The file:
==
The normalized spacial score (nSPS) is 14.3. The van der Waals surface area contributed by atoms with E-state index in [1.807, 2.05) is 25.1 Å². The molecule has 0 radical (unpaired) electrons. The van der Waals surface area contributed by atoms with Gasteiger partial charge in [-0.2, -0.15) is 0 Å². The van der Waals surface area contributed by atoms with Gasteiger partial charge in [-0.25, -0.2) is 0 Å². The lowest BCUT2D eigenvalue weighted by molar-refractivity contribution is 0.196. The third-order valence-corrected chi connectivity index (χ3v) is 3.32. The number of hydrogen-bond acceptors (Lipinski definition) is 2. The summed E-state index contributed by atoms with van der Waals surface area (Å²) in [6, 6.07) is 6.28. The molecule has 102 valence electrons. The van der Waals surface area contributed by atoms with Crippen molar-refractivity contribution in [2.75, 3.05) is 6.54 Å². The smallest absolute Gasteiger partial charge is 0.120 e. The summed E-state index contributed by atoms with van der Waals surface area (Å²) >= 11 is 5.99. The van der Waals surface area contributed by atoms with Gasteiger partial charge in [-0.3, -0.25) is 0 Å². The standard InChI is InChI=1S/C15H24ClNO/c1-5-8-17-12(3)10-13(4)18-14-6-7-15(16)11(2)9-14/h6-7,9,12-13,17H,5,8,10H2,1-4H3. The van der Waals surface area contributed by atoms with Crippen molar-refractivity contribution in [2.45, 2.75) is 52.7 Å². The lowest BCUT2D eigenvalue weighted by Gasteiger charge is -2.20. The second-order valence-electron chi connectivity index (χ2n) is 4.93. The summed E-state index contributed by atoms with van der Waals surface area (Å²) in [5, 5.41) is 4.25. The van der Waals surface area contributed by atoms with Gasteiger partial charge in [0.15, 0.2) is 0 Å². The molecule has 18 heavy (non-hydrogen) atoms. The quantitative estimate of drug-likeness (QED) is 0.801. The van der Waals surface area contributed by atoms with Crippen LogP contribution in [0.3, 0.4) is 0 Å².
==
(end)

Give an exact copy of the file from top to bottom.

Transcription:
The normalized spacial score (nSPS) is 14.3. The van der Waals surface area contributed by atoms with E-state index in [1.807, 2.05) is 25.1 Å². The molecule has 0 radical (unpaired) electrons. The van der Waals surface area contributed by atoms with Gasteiger partial charge in [-0.2, -0.15) is 0 Å². The van der Waals surface area contributed by atoms with Gasteiger partial charge in [-0.25, -0.2) is 0 Å². The lowest BCUT2D eigenvalue weighted by molar-refractivity contribution is 0.196. The third-order valence-corrected chi connectivity index (χ3v) is 3.32. The number of hydrogen-bond acceptors (Lipinski definition) is 2. The summed E-state index contributed by atoms with van der Waals surface area (Å²) in [6, 6.07) is 6.28. The molecule has 102 valence electrons. The van der Waals surface area contributed by atoms with Crippen molar-refractivity contribution in [2.75, 3.05) is 6.54 Å². The smallest absolute Gasteiger partial charge is 0.120 e. The summed E-state index contributed by atoms with van der Waals surface area (Å²) >= 11 is 5.99. The van der Waals surface area contributed by atoms with Gasteiger partial charge in [-0.3, -0.25) is 0 Å². The standard InChI is InChI=1S/C15H24ClNO/c1-5-8-17-12(3)10-13(4)18-14-6-7-15(16)11(2)9-14/h6-7,9,12-13,17H,5,8,10H2,1-4H3. The van der Waals surface area contributed by atoms with Crippen molar-refractivity contribution in [2.45, 2.75) is 52.7 Å². The lowest BCUT2D eigenvalue weighted by Gasteiger charge is -2.20. The second-order valence-electron chi connectivity index (χ2n) is 4.93. The summed E-state index contributed by atoms with van der Waals surface area (Å²) in [5, 5.41) is 4.25. The van der Waals surface area contributed by atoms with Gasteiger partial charge in [0.15, 0.2) is 0 Å². The molecule has 18 heavy (non-hydrogen) atoms. The quantitative estimate of drug-likeness (QED) is 0.801. The van der Waals surface area contributed by atoms with Crippen LogP contribution in [0.3, 0.4) is 0 Å².